Long voter waits in Ann Arbor, East Lansing on eve of Michigan primary

Beth LeBlanc
The Detroit News

East Lansing — College students flooding city clerk’s offices in Ann Arbor and East Lansing for absentee ballots and same-day registration were creating wait times of 30 minutes to an hour on the eve of Michigan's presidential primary election.

A day after Democratic presidential hopeful Bernie Sanders rallied more than 10,000 students on the University of Michigan campus and urged them to take their friends to the polls, clerk's offices in university cities experienced increased traffic. People were waiting in line for up to an hour Monday to request absentee ballots or register for the election, said Lisa Wondrash, a spokeswoman for the city of Ann Arbor.

Myles McGhee, of East Lansing, fills out his absentee ballot application on the stairs inside East Lansing City Hall on Monday, March 9, 2020. McGhee, an Michigan State University sophomore, is one of many Ann Arbor and East Lansing students filling clerks' offices on the eve of the presidential primary election in Michigan.

Lines had been building at the city clerk's office for about a week, clerk Jacqueline Beaudry said.

“We have students registering to vote in person, and we also have voters who were previously issued absentee ballots spoiling those ballots due to candidates dropping out, and we still have voters until 4 p.m. requesting new absentee ballots," Beaudry said.

About 100 people were in line at the clerk’s office as of 2 p.m., Wondrash said. The city expected the lines to remain steady into Election Day.

“We have all hands on deck,” Wondrash said. “It’s not for lack of us putting extra people toward the effort.”

Students and residents wait outside the Ann Arbor city clerk's office to register to vote or cast absentee ballots on Monday, March 9, 2020. The city said voters waited between 30 minutes and an hour to be processed on the eve of Michigan's presidential primary.

Tuesday’s primary marks the first statewide election when Michigan voters can vote absentee for no reason and register to vote on the same day as the election, changing election dynamics at clerk's offices throughout Michigan. In the past, there were restrictions on who could vote with an absentee ballot, and registration ended a few weeks before Election Day.

In East Lansing, Michigan State University students are waiting in line for roughly 30 minutes to be processed, said Mikell Frey, a spokeswoman for the city of East Lansing.

“They are expecting and prepared for long lines for college students using same-day registration,” Frey said about the clerk's office. “They are experiencing longer lines as the students have just returned from spring break.”

Voters line up near the East Lansing city clerk's office to register to vote or vote absentee on the eve of Michigan's presidential primary on Monday, March 9, 2020. The city said there is a roughly 30-minute wait for college students and city residents waiting to be processed.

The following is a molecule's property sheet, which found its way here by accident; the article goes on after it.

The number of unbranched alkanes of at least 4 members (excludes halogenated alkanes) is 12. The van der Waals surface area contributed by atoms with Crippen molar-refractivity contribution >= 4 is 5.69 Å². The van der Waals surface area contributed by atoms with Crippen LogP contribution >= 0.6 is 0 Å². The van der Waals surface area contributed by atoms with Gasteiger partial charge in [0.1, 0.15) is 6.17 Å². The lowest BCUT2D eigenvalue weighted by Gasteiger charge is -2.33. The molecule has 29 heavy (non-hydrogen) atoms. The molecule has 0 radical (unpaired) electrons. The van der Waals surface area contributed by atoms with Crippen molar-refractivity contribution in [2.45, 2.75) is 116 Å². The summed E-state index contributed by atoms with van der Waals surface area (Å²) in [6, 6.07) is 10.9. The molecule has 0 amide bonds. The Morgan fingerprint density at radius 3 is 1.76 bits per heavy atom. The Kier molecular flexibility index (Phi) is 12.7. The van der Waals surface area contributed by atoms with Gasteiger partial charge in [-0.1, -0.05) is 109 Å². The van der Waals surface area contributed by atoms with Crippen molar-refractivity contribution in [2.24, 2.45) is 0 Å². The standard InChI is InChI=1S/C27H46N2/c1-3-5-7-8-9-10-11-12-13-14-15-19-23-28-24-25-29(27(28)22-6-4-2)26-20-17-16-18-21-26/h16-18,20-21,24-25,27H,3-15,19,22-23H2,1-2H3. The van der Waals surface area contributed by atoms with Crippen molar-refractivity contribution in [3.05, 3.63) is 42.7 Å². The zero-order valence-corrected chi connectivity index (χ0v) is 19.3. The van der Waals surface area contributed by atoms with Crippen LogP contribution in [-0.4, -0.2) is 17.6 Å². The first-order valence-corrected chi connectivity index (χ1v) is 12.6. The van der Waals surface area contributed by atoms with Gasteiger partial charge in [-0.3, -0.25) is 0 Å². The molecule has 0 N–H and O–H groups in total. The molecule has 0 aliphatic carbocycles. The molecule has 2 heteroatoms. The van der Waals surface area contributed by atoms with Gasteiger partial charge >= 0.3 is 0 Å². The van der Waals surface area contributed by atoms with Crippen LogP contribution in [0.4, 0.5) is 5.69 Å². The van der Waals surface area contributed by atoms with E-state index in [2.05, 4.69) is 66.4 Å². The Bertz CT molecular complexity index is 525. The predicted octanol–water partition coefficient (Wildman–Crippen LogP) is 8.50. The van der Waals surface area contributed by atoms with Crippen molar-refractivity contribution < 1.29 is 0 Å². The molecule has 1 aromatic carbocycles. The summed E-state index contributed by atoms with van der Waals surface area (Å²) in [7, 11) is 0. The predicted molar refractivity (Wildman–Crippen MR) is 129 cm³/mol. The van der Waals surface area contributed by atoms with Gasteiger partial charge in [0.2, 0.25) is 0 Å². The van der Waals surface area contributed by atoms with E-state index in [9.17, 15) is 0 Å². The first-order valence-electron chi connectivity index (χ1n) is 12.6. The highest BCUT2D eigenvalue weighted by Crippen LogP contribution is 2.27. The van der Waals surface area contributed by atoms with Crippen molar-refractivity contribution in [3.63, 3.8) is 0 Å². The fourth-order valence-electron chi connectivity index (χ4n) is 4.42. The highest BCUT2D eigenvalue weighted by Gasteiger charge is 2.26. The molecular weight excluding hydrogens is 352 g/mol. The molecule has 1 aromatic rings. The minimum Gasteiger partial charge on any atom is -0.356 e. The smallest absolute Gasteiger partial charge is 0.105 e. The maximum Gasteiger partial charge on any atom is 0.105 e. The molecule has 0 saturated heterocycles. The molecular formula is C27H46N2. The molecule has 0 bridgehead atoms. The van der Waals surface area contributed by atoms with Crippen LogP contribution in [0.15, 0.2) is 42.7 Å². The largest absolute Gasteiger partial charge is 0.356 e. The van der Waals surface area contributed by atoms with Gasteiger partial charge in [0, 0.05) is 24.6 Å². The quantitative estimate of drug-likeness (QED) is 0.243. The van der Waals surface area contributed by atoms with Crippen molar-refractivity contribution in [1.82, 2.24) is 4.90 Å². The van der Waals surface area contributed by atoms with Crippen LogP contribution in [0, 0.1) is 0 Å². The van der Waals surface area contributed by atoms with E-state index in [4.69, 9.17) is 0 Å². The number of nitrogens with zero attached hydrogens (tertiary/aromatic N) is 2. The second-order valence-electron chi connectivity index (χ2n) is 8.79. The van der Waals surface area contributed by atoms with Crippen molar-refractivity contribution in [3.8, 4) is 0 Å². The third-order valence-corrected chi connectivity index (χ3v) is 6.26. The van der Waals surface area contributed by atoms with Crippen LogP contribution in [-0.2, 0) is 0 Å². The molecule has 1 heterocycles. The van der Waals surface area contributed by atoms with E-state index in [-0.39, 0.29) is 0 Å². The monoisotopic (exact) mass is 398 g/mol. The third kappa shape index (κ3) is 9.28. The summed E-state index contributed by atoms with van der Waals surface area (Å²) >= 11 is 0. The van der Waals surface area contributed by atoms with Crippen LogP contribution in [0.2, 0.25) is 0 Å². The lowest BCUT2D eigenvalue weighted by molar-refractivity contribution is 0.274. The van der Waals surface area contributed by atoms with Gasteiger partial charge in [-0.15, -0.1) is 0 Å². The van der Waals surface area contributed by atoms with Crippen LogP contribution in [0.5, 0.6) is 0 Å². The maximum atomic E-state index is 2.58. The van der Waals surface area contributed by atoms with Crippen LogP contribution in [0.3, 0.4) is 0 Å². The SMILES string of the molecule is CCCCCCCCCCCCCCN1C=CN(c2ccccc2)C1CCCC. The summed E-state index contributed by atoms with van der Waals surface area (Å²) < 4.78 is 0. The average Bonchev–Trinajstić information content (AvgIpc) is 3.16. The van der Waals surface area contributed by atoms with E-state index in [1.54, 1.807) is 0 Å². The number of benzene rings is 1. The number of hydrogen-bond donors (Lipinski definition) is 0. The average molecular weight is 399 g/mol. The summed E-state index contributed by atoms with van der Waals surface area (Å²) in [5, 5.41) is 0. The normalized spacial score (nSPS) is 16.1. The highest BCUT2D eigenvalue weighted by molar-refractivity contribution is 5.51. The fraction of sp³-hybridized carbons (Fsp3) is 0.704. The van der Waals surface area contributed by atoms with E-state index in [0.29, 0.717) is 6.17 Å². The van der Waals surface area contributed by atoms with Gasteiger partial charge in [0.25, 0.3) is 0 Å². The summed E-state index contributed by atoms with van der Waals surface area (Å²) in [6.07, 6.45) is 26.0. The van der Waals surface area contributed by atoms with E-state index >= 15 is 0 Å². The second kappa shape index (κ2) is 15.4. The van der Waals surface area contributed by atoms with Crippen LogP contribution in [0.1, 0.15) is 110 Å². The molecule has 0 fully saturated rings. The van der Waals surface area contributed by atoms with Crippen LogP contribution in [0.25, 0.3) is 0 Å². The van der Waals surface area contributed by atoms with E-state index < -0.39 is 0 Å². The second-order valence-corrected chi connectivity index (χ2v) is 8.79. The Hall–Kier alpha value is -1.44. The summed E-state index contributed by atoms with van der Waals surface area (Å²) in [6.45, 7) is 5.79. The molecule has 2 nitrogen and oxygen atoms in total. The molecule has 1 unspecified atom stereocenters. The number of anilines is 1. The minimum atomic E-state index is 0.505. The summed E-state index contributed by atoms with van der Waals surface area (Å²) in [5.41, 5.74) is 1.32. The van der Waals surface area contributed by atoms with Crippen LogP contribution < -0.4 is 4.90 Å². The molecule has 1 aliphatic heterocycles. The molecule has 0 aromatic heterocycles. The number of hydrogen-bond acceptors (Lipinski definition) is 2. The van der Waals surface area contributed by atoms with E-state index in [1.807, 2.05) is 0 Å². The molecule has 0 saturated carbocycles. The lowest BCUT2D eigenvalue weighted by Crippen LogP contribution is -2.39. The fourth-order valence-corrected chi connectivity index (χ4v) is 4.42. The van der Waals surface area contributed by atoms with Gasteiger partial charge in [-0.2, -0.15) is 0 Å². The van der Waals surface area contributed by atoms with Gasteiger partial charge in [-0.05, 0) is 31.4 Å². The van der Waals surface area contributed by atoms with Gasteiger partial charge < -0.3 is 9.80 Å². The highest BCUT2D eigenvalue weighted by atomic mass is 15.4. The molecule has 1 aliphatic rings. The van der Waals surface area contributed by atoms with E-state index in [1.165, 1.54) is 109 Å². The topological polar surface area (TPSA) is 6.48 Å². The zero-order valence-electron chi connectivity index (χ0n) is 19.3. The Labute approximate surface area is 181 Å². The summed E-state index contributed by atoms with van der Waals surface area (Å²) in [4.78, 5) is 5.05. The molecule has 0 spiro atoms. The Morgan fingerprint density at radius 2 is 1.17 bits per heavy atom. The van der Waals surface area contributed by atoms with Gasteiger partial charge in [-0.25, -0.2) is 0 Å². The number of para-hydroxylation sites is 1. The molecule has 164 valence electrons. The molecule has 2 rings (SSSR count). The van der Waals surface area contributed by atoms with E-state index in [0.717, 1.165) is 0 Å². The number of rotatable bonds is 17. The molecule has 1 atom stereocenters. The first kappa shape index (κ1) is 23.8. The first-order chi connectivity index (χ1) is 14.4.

With all chairs and voting booths filled, Myles McGhee sat Monday on the staircase inside East Lansing City Hall to fill out his application to vote. 

Minutes before casting his ballot, the 26-year-old MSU student was still undecided on whether to vote for Sanders, the candidate he felt aligned most with student interests, or former Vice President Joe Biden, whom he said had the best chance of winning in November. 

"I kind of am weighing supporting the best options versus just giving it a shot and seeing where it goes," McGhee said. 

MSU student Shea Slanec, 21, was registering to vote and casting an absentee ballot in East Lansing after realizing her registration was still linked to her parents' Clinton Township address.

"I don't want to drive two hours home," Slanec said. "I would have to go after my class in the morning tomorrow and be back before my class in the afternoon."

Michigan Secretary of State Jocelyn Benson warned last week that Michigan’s results likely will be delayed as a result of the increase in absentee ballots.

As of Monday morning, clerks around the state had reported to Benson that they’d sent out 970,920 absentee ballots and received 712,851 ballots in return.

The numbers almost doubled from the eve of the 2016 primary, when the state had sent out 496,054 absentee ballots and received 398,043.

If Michigan's overall turnout Tuesday is around 2.2 million, as Lansing-based Democratic Consultant Mark Grebner is estimating, at least one-third of the votes cast will be done with absentee ballots. Those ballots could take hours to tabulate, delaying results Tuesday night.

"It’s just likely that whatever we see tomorrow is just a little taste of what we will have in November," Grebner said Monday.

As of Monday morning, 28,973 ballots had been spoiled in Michigan, an option available to any voter and chiefly used by those who voted for a candidate who later dropped out of the presidential race. Three active Democrats remain among 15 candidates on the Michigan ballot, while two Republicans including President Donald Trump are still on the ballot after two other candidates suspended their campaigns. 

People can vote absentee in person or spoil their ballot and cast another in person at their clerk’s office up until 4 p.m. Monday.